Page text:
Sculptor and Creighton professor Littleton Alston’s powerful new exhibit, Hannibal, is on display at the Creighton Lied Art Gallery, 2500 California Plaza, until February 28th. After five years of percolating within Alston, the resulting exhibit consists of monumental helmets built from steel cores, embellished with steel detail, tractor tires and bowling pins.
There is, as well, a counterpoint of large drawn portraits—including his vision of the man Hannibal, and an ink drawing of Surus, his lead elephant in battle, glowering down at us with snake-like trunk.
The massive size of this work, as well as the rough-steel beauty of the helmets demands that we give them our attention—and consideration as to their meaning. This is an important body of work, we intuit—but it helps greatly to hear Littleton speak, as he did in his gallery talk recently, about his research and thinking in order to grasp his intent.
Alston had created other drawings and sculptures, but felt that to achieve the impact he desired, each artwork must have adequate light and space to present them to the greatest effect. The shadows created by the helmets are as important as the sculptures. And he promises there are more Hannibal works to come, given the importance of his message to us.
And what is the artist’s intent in this well-wrought display? There is no “eye-candy” here. Littleton says that in history, there have always been points of pivot—decisions made that alter the future. Hannibal is one of these points of pivot. Had Hannibal, of Imperial Carthage, not confronted the Early Romans on elephants and with superior military strategy, the world then may well have been a very different place.
What if the Germans hadn’t gone into Russia in World War II? Many think Hitler could have then defeated Europe. What if Japan hadn’t bombed Pearl Harbor? Would America have stayed out of that war until it was too late? All of these are points of pivot, changing the world.
No images of the man Hannibal have ever been found. Born in 247 B.C., he attained the level of myth in later cultures as the epitome of a great warrior in battle. To revenge his father’s death by Romans, he planned a military strike using elephants and an army brought by ship from Carthage in North Africa, to southern Spain.
After defeating the Romans in Spain, he continued over the Pyrenees and the Alps, and through swamps, to conquer Central Italy. Contracting an infection on the way, he lost an eye, and fought 15 years of battles in Italy, with only one eye. When Carthage finally lost its position as an imperial power to Rome, Hannibal took poison to avoid capture.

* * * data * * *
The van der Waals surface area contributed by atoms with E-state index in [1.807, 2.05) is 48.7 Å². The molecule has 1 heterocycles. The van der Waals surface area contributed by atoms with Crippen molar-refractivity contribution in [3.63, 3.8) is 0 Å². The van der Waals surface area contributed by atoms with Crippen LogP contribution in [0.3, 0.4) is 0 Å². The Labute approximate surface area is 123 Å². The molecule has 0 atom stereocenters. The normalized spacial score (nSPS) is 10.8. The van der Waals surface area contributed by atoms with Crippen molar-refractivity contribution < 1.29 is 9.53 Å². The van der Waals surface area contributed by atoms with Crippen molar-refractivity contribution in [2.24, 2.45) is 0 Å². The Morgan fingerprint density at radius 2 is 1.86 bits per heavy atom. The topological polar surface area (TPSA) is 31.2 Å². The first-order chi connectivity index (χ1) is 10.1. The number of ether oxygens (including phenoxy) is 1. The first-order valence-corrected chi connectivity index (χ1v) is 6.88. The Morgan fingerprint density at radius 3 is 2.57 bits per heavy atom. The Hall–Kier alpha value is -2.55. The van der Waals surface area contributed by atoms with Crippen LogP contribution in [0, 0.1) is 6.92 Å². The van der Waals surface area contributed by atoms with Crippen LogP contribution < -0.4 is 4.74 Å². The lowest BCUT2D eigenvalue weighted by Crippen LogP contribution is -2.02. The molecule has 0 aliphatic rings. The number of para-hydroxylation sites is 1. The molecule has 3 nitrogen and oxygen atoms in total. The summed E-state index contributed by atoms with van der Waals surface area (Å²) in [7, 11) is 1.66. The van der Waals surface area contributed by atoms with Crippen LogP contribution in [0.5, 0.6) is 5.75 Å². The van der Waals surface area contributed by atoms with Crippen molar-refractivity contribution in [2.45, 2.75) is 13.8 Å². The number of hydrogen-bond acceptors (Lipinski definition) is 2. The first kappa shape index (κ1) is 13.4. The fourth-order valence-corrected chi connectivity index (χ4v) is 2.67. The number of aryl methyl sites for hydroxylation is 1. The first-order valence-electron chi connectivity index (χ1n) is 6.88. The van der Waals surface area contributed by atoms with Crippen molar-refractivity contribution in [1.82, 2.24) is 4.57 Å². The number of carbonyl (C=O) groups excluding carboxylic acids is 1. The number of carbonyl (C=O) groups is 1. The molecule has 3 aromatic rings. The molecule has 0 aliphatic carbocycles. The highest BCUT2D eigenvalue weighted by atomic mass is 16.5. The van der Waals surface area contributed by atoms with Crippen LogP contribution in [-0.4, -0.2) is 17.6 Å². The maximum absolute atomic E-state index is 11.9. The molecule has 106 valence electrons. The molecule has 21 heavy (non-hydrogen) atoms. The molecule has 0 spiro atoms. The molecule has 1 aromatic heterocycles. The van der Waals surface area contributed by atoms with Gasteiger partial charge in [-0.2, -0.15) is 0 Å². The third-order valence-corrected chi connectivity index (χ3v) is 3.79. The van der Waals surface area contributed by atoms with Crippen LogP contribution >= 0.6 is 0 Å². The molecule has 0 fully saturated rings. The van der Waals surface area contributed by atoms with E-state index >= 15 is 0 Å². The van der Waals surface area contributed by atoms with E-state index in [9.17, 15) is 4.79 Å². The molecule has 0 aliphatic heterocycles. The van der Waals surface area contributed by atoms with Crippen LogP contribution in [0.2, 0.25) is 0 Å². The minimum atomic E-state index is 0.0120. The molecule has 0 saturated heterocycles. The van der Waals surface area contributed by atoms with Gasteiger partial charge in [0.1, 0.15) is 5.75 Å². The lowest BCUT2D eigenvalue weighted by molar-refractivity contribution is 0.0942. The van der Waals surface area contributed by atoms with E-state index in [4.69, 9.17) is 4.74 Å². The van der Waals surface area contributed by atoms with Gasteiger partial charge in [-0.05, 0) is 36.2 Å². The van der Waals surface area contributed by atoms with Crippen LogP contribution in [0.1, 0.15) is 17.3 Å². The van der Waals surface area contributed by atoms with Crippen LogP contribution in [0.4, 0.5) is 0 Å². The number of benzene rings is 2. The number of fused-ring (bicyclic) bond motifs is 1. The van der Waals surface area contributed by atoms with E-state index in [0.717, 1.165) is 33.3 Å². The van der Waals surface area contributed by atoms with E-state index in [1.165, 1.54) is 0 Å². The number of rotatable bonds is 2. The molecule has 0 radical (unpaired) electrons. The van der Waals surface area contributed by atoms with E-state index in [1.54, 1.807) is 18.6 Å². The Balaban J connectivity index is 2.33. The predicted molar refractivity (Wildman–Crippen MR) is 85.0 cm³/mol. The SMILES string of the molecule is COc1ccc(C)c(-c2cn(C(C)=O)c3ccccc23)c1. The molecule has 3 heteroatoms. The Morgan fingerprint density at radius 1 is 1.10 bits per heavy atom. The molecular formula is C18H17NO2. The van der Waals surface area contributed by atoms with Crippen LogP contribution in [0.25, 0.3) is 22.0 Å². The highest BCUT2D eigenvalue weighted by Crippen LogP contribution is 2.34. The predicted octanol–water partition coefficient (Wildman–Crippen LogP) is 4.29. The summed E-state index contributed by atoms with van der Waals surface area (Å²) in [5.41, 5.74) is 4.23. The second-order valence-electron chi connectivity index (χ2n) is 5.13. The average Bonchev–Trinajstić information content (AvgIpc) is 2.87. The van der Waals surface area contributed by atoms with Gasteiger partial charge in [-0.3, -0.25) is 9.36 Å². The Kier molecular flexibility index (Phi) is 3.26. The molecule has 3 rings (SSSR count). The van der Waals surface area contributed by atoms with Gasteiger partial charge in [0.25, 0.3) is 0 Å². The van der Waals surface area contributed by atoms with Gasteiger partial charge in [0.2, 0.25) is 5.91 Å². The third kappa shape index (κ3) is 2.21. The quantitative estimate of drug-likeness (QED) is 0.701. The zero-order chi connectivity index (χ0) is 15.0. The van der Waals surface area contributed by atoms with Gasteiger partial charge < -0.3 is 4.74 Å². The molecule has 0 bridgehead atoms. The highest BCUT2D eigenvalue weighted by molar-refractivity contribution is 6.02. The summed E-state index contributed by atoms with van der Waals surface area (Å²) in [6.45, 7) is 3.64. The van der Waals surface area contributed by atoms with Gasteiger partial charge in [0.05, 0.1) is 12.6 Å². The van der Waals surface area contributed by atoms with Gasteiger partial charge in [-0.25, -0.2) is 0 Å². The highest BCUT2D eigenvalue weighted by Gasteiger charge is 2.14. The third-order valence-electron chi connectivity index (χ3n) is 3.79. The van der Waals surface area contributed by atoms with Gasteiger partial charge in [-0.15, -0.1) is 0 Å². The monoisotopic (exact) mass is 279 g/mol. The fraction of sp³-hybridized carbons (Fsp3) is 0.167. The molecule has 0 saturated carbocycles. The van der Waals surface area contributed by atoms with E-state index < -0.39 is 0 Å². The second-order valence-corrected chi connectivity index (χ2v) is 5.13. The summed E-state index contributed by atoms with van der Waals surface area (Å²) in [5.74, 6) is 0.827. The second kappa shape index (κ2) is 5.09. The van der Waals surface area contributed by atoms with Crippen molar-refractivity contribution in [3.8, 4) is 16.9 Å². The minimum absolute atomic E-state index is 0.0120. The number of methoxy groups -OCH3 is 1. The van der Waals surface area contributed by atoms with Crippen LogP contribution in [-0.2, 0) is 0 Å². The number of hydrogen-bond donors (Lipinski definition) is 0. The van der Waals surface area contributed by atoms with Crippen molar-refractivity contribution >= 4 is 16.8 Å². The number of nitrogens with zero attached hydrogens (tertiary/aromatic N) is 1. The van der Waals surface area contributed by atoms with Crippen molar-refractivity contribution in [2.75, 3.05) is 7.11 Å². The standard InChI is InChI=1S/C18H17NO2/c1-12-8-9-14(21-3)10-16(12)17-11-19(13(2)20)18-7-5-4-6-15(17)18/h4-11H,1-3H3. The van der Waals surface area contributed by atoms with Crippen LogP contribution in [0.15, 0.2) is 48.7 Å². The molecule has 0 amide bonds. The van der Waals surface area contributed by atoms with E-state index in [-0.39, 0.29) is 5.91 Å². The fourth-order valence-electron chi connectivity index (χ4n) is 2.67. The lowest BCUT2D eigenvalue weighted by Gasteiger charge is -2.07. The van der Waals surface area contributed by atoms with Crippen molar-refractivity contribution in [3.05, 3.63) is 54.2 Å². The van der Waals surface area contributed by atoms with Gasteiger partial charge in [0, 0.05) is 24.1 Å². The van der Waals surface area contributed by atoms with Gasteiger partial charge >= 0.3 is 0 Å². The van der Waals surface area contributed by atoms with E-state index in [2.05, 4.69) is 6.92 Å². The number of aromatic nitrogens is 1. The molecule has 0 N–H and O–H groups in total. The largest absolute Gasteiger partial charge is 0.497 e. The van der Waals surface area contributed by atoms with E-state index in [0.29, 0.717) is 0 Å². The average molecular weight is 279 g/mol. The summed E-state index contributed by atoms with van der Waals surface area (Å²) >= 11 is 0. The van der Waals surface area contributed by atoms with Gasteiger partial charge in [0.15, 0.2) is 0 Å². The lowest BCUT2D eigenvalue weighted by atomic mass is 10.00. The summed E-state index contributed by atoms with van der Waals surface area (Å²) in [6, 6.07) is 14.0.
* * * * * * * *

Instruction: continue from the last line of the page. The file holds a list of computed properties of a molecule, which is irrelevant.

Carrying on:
Alston considers these years of pushback from the more advanced culture of Carthage as causing the Early Romans to switch from brutal marauders and pillagers. “I can’t see Rome becoming what it did without the play against them,” he said.
Many coins have been found in bronze, silver, and gold from later civilizations, honoring Hannibal’s military prowess, and rendered in the style of their own cultures—African, Greek, Renaissance. The use of his imagined image continued much later, in America, with the Black Power Movement in the 1960’s, and in the 1970’s, a beer ad painted showing a handsome African-American as this ancient warrior. The precedence is there, continuing to make visual references to Hannibal, related to military might—even to this day.
According to Alston artists are the “canaries in the mines”—the most fragile voices that aren’t easily heard. Now, looking back at art done in World War II, we can study the drawings of artists like Kathe Kollwitz and Otto Dix, to understand the mountain of cost of the war in Germany, as well as all of Europe.
Henry Moore’s “Shelter Drawings” are a poignant reminder of people’s lives in the many months of blackouts in Britain. How many unwritten symphonies, great books and inventions might the world now enjoy, had we not lost millions of talented people in the Holocaust and war with Japan?
The sculptor’s arena is one of heavy lifting, literally and figuratively. Here, one can use a huge language to become an agent of change. By presenting us with machines of war, Alston queries whether we must continue making war a priority in the future, as it has always been. He asks us to hold ourselves to the hard questions, as artists, thinkers, citizens. He sees America now at a new point of pivot… a time when we could take our knowledge of so many past mistakes and redesign a better future.
Perhaps this powerful display is meant to leave us with questions, not conclusions. Here we have an ancient warrior, pulled from the past to tell again his mighty story, told by a contemporary sculptor. Yet its absolute meaning alludes us in its complexity. The theme appears to be of war, but the lesson it gives may be war any society wages on several fronts home and abroad and the price it pays in its resource, human or otherwise.
Hannibal continues through Feb. 28 at the Lied Gallery at Creighton University in the Lied Educational Center for the Arts at 24th and Cass. For more information go to firstname.lastname@example.org.